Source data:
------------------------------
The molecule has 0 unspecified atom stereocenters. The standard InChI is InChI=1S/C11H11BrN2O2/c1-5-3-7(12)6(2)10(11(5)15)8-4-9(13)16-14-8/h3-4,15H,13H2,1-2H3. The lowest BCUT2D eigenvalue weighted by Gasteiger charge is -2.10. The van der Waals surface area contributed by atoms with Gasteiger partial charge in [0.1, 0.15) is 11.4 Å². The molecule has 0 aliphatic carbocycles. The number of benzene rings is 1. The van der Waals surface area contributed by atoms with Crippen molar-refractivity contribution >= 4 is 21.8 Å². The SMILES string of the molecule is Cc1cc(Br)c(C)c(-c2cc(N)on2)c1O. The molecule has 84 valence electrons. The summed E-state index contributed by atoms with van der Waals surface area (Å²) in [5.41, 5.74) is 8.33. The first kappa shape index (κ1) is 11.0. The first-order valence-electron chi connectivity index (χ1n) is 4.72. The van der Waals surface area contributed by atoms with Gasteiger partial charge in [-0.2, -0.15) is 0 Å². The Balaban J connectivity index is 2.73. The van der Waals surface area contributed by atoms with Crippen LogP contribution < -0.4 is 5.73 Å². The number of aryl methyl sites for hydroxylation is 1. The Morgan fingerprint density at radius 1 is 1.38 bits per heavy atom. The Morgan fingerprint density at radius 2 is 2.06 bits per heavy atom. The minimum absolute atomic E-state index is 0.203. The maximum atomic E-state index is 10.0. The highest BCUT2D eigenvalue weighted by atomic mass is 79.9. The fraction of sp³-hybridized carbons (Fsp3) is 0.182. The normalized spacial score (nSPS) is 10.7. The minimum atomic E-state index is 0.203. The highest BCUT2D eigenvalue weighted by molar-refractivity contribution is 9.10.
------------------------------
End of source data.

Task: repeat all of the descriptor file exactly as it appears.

The molecule has 0 unspecified atom stereocenters. The standard InChI is InChI=1S/C11H11BrN2O2/c1-5-3-7(12)6(2)10(11(5)15)8-4-9(13)16-14-8/h3-4,15H,13H2,1-2H3. The lowest BCUT2D eigenvalue weighted by Gasteiger charge is -2.10. The van der Waals surface area contributed by atoms with Gasteiger partial charge in [0.1, 0.15) is 11.4 Å². The molecule has 0 aliphatic carbocycles. The number of benzene rings is 1. The van der Waals surface area contributed by atoms with Crippen molar-refractivity contribution >= 4 is 21.8 Å². The SMILES string of the molecule is Cc1cc(Br)c(C)c(-c2cc(N)on2)c1O. The molecule has 84 valence electrons. The summed E-state index contributed by atoms with van der Waals surface area (Å²) in [5.41, 5.74) is 8.33. The first kappa shape index (κ1) is 11.0. The first-order valence-electron chi connectivity index (χ1n) is 4.72. The van der Waals surface area contributed by atoms with Gasteiger partial charge in [-0.2, -0.15) is 0 Å². The Balaban J connectivity index is 2.73. The van der Waals surface area contributed by atoms with Crippen LogP contribution < -0.4 is 5.73 Å². The number of aryl methyl sites for hydroxylation is 1. The Morgan fingerprint density at radius 1 is 1.38 bits per heavy atom. The Morgan fingerprint density at radius 2 is 2.06 bits per heavy atom. The minimum absolute atomic E-state index is 0.203. The maximum atomic E-state index is 10.0. The highest BCUT2D eigenvalue weighted by atomic mass is 79.9. The fraction of sp³-hybridized carbons (Fsp3) is 0.182. The normalized spacial score (nSPS) is 10.7. The minimum atomic E-state index is 0.203. The highest BCUT2D eigenvalue weighted by molar-refractivity contribution is 9.10.